The establishment of over 480 parastatals by the mid-1980s was a manifestation of state entrepreneurship. What is also noteworthy is the role which the state took in spearheading what today is conventionally described as innovation.
The ruling orthodoxy in economic theory today is that the state is not competent to take the driving seat in propelling innovation-led growth; that it is the role of the private to unleash the power of entrepreneurship and innovation.
It is interesting, in retrospect, to note that the late Mwalimu Julius Nyerere thought differently about such idea as early as the mid-1970s. He could have easily ended with state entrepreneurship driven by public ownership. But he had a vision around what Prof Mariana Mazzucato of Sussex University has recently promoted as the ‘innovative state’ in her book, ‘The Entrepreneurial State-Debunking Pubic Vs Private Sector Myths’.
Utilizing the brilliance of Cleopa David Msuya as Minister for Trade and Industry, Nyerere proceeded to establish a number of state firms to drive industrial innovation in various sectors of the economy.
Nyerere’s Ideas of the Innovative State
Nyerere was well seized of the reality that Tanzania’s economic transformation hinged on scientific research, absorption and application of modern technologies and building indigenous technologies that best suited Tanzania’s needs.
In this vein, parastatals like Tanzania Industrial Studies and Consulting Organisation (TISCO), Tanzania Industrial Research Development Organisation (TIRDO), Small Scale Industries Development Organisation (SIDO), Tanzania Engineering and Manufacturing Development Organisation (TEMDO) and Centre for Agricultural Mechanisation & Rural Technology (CAMATERC) were established.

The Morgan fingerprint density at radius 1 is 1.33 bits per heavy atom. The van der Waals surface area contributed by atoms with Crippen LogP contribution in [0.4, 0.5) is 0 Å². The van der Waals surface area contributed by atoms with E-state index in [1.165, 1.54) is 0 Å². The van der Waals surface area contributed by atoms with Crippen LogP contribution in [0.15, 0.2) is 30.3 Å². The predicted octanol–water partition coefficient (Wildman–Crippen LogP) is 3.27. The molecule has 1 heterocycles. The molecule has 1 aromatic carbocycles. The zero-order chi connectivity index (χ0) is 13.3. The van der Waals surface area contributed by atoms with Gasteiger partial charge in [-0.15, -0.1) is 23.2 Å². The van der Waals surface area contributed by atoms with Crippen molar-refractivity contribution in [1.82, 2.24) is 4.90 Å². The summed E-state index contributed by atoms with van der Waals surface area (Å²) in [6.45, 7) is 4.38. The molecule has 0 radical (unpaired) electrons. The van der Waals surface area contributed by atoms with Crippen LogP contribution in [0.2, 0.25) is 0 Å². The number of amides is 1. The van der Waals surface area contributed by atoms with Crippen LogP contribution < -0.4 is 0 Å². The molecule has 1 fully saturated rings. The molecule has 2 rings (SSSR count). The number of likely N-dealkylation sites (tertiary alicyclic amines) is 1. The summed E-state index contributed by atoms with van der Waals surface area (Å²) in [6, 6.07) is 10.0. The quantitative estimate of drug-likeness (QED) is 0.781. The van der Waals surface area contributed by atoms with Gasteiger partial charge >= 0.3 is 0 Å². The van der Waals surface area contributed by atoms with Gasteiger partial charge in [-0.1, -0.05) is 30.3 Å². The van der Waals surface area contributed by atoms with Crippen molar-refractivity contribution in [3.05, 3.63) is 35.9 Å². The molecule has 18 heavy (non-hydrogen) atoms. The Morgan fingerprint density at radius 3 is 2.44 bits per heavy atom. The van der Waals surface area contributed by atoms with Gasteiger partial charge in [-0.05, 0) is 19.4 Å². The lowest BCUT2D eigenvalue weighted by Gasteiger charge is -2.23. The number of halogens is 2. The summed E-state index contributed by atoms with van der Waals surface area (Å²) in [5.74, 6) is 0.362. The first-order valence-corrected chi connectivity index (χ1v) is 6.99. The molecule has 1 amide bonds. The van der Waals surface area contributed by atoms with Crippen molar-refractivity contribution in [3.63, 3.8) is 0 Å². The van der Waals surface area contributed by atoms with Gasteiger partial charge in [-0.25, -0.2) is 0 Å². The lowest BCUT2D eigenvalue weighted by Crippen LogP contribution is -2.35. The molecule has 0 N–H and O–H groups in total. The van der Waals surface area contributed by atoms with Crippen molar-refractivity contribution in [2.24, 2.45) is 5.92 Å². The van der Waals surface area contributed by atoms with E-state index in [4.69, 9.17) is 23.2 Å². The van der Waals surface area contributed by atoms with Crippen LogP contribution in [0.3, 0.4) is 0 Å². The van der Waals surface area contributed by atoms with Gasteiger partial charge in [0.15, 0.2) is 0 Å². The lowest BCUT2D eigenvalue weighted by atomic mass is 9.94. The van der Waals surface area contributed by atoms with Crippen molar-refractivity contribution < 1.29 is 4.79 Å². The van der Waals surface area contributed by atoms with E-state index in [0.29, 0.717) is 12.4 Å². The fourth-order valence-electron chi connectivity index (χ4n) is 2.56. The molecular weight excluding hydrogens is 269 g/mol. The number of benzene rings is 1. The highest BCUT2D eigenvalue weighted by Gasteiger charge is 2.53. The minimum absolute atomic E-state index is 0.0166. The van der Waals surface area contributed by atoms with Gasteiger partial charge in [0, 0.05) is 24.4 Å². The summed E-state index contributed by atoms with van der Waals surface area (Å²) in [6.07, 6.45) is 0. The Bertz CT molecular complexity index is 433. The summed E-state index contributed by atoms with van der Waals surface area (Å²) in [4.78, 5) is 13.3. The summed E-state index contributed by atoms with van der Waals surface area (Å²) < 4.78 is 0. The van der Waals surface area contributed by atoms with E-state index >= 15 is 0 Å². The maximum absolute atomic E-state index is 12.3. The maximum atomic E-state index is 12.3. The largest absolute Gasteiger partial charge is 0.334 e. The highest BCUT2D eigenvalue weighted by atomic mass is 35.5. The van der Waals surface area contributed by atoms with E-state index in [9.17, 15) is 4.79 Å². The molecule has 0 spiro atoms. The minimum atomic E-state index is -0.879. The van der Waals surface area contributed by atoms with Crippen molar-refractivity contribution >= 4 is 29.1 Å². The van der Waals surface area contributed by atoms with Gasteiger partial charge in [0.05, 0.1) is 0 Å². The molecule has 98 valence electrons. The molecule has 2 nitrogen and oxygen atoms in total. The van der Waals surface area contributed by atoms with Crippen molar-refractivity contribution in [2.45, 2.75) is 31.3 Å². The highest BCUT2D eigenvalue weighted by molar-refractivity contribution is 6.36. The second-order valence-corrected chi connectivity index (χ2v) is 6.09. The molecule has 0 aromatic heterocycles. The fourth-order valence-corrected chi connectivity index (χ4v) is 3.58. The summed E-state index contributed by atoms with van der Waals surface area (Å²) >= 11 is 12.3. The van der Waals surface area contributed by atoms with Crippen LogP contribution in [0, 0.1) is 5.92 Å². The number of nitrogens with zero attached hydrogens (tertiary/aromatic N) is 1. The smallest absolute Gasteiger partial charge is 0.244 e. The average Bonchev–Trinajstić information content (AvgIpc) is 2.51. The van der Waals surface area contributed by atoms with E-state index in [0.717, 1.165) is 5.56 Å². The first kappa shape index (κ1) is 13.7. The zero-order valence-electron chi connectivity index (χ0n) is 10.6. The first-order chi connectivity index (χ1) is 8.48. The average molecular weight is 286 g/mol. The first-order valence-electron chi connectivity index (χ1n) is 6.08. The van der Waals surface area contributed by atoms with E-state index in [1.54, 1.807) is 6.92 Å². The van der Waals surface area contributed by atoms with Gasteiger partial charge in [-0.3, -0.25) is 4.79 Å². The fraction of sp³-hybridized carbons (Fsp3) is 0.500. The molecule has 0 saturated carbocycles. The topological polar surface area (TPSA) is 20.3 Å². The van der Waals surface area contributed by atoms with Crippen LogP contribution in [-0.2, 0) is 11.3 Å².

At the University of Dar es Salaam, at what was then the Faculty of Engineering, an Institute of Production Innovation was also established to foster advanced research and development in engineering fields.
For several years until the beginning of the demise of socialist ownership in the early 1990s, these state institutions fostered technology driven innovation in Tanzania.
They were well funded by the government and some built excellent laboratories for applied research and created different types of technology prototypes. They are now a shade of what they used to be largely because the new economic policy views the private sector as the principal driver of innovation. These institutions are now starved of state funding. It is a false development.
Global Logic about State as Entrepreneur
Professor Mazzucato’s book debunks this view and powerfully argues that ‘in fact, in countries that owe their growth to innovation, the state has historically served not as a meddler in the private sector but as a key partner of it-and often a daring one, willing to take risks that businesses won’t’.
She goes on further to argue that in getting governments to transform their mindsets (away from the dominant focus on fixing market failures) by thinking big about the centrality of innovation-be it through biotechnology, green technology, advanced medicines, environmental engineering and energy- the traditional role of the state, as thrust upon it by neo-liberalism, has to be fundamentally reconsidered.